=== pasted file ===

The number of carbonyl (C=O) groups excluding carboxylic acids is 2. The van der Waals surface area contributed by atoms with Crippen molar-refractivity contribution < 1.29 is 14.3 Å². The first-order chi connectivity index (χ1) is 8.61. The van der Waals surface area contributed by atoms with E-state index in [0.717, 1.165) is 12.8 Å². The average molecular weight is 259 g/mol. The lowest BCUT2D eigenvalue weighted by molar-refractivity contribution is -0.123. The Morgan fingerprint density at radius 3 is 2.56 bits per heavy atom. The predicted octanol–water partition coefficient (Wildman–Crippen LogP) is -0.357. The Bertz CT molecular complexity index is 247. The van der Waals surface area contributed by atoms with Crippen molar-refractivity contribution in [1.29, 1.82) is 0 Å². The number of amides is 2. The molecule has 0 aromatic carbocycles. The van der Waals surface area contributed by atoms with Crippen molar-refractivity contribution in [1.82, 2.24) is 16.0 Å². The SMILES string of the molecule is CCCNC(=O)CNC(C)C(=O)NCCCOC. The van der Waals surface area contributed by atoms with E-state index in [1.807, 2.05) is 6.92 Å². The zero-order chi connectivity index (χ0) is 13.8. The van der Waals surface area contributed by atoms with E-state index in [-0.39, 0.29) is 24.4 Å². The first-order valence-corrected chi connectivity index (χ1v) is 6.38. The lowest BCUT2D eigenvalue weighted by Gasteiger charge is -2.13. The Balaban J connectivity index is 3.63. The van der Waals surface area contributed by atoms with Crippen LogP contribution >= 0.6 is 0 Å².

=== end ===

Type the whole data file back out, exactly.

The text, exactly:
The number of carbonyl (C=O) groups excluding carboxylic acids is 2. The van der Waals surface area contributed by atoms with Crippen molar-refractivity contribution < 1.29 is 14.3 Å². The first-order chi connectivity index (χ1) is 8.61. The van der Waals surface area contributed by atoms with E-state index in [0.717, 1.165) is 12.8 Å². The average molecular weight is 259 g/mol. The lowest BCUT2D eigenvalue weighted by molar-refractivity contribution is -0.123. The Morgan fingerprint density at radius 3 is 2.56 bits per heavy atom. The predicted octanol–water partition coefficient (Wildman–Crippen LogP) is -0.357. The Bertz CT molecular complexity index is 247. The van der Waals surface area contributed by atoms with Crippen molar-refractivity contribution in [1.29, 1.82) is 0 Å². The number of amides is 2. The molecule has 0 aromatic carbocycles. The van der Waals surface area contributed by atoms with Crippen molar-refractivity contribution in [1.82, 2.24) is 16.0 Å². The SMILES string of the molecule is CCCNC(=O)CNC(C)C(=O)NCCCOC. The van der Waals surface area contributed by atoms with E-state index in [1.807, 2.05) is 6.92 Å². The zero-order chi connectivity index (χ0) is 13.8. The van der Waals surface area contributed by atoms with E-state index in [-0.39, 0.29) is 24.4 Å². The first-order valence-corrected chi connectivity index (χ1v) is 6.38. The lowest BCUT2D eigenvalue weighted by Gasteiger charge is -2.13. The Balaban J connectivity index is 3.63. The van der Waals surface area contributed by atoms with Crippen LogP contribution >= 0.6 is 0 Å².